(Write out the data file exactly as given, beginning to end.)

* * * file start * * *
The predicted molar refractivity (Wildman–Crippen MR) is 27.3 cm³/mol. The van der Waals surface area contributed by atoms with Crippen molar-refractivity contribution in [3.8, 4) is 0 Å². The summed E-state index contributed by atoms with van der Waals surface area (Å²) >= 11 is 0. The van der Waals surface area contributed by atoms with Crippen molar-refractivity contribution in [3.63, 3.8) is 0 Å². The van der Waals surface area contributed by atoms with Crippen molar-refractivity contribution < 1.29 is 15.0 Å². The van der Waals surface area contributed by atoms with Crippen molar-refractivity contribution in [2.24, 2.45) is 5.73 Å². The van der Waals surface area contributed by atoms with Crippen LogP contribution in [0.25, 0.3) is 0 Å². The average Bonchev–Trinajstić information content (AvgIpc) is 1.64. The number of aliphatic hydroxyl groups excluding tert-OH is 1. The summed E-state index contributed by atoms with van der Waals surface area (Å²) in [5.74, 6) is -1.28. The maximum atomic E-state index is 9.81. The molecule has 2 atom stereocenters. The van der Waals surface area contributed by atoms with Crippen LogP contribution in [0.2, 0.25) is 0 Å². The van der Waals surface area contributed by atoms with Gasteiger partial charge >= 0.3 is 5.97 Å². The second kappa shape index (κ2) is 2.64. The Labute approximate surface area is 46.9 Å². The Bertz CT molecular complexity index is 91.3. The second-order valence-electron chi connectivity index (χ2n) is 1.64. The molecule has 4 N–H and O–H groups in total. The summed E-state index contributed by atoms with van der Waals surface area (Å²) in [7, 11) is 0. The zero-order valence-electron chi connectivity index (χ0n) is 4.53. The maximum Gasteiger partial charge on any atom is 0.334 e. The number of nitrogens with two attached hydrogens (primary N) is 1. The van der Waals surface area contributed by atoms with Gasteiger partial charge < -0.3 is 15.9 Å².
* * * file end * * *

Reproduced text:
The predicted molar refractivity (Wildman–Crippen MR) is 27.3 cm³/mol. The van der Waals surface area contributed by atoms with Crippen molar-refractivity contribution in [3.8, 4) is 0 Å². The summed E-state index contributed by atoms with van der Waals surface area (Å²) >= 11 is 0. The van der Waals surface area contributed by atoms with Crippen molar-refractivity contribution in [3.63, 3.8) is 0 Å². The van der Waals surface area contributed by atoms with Crippen molar-refractivity contribution < 1.29 is 15.0 Å². The van der Waals surface area contributed by atoms with Crippen molar-refractivity contribution in [2.24, 2.45) is 5.73 Å². The van der Waals surface area contributed by atoms with Crippen LogP contribution in [0.25, 0.3) is 0 Å². The average Bonchev–Trinajstić information content (AvgIpc) is 1.64. The number of aliphatic hydroxyl groups excluding tert-OH is 1. The summed E-state index contributed by atoms with van der Waals surface area (Å²) in [5.74, 6) is -1.28. The maximum atomic E-state index is 9.81. The molecule has 2 atom stereocenters. The van der Waals surface area contributed by atoms with Crippen LogP contribution in [0.2, 0.25) is 0 Å². The van der Waals surface area contributed by atoms with Gasteiger partial charge >= 0.3 is 5.97 Å². The second kappa shape index (κ2) is 2.64. The Labute approximate surface area is 46.9 Å². The Bertz CT molecular complexity index is 91.3. The second-order valence-electron chi connectivity index (χ2n) is 1.64. The molecule has 4 N–H and O–H groups in total. The summed E-state index contributed by atoms with van der Waals surface area (Å²) in [7, 11) is 0. The zero-order valence-electron chi connectivity index (χ0n) is 4.53. The maximum Gasteiger partial charge on any atom is 0.334 e. The number of nitrogens with two attached hydrogens (primary N) is 1. The van der Waals surface area contributed by atoms with Gasteiger partial charge < -0.3 is 15.9 Å².